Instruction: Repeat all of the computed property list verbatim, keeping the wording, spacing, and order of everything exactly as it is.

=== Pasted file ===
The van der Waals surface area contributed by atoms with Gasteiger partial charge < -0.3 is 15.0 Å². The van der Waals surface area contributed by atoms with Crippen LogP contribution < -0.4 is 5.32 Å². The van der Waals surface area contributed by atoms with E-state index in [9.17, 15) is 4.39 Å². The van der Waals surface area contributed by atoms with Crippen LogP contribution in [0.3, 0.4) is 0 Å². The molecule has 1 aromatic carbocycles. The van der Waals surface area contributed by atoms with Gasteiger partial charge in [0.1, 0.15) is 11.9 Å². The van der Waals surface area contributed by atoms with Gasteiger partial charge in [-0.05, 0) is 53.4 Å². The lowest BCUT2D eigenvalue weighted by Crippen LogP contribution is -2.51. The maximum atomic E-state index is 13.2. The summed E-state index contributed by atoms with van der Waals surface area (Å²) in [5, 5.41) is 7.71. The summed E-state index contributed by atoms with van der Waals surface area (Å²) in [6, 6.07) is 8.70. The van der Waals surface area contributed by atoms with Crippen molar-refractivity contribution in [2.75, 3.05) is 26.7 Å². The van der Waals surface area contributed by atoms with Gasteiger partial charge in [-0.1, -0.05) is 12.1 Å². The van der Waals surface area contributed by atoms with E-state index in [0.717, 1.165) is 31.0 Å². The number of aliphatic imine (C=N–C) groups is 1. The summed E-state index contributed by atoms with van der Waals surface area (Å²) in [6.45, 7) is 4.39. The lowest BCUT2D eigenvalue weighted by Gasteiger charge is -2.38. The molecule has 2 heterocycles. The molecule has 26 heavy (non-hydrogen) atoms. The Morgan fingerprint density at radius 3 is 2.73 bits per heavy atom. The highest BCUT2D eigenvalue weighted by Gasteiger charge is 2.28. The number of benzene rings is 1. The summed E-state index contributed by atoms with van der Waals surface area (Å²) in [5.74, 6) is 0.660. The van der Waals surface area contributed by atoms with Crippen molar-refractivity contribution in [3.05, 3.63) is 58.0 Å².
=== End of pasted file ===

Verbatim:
The van der Waals surface area contributed by atoms with Gasteiger partial charge < -0.3 is 15.0 Å². The van der Waals surface area contributed by atoms with Crippen LogP contribution < -0.4 is 5.32 Å². The van der Waals surface area contributed by atoms with E-state index in [9.17, 15) is 4.39 Å². The van der Waals surface area contributed by atoms with Crippen LogP contribution in [0.3, 0.4) is 0 Å². The molecule has 1 aromatic carbocycles. The van der Waals surface area contributed by atoms with Gasteiger partial charge in [0.1, 0.15) is 11.9 Å². The van der Waals surface area contributed by atoms with Gasteiger partial charge in [-0.05, 0) is 53.4 Å². The lowest BCUT2D eigenvalue weighted by Crippen LogP contribution is -2.51. The maximum atomic E-state index is 13.2. The summed E-state index contributed by atoms with van der Waals surface area (Å²) in [5, 5.41) is 7.71. The summed E-state index contributed by atoms with van der Waals surface area (Å²) in [6, 6.07) is 8.70. The van der Waals surface area contributed by atoms with Crippen molar-refractivity contribution in [2.75, 3.05) is 26.7 Å². The van der Waals surface area contributed by atoms with Gasteiger partial charge in [-0.1, -0.05) is 12.1 Å². The van der Waals surface area contributed by atoms with E-state index in [0.717, 1.165) is 31.0 Å². The number of aliphatic imine (C=N–C) groups is 1. The summed E-state index contributed by atoms with van der Waals surface area (Å²) in [6.45, 7) is 4.39. The lowest BCUT2D eigenvalue weighted by Gasteiger charge is -2.38. The molecule has 2 heterocycles. The molecule has 26 heavy (non-hydrogen) atoms. The Morgan fingerprint density at radius 3 is 2.73 bits per heavy atom. The highest BCUT2D eigenvalue weighted by Gasteiger charge is 2.28. The number of benzene rings is 1. The summed E-state index contributed by atoms with van der Waals surface area (Å²) in [5.74, 6) is 0.660. The van der Waals surface area contributed by atoms with Crippen molar-refractivity contribution in [3.05, 3.63) is 58.0 Å².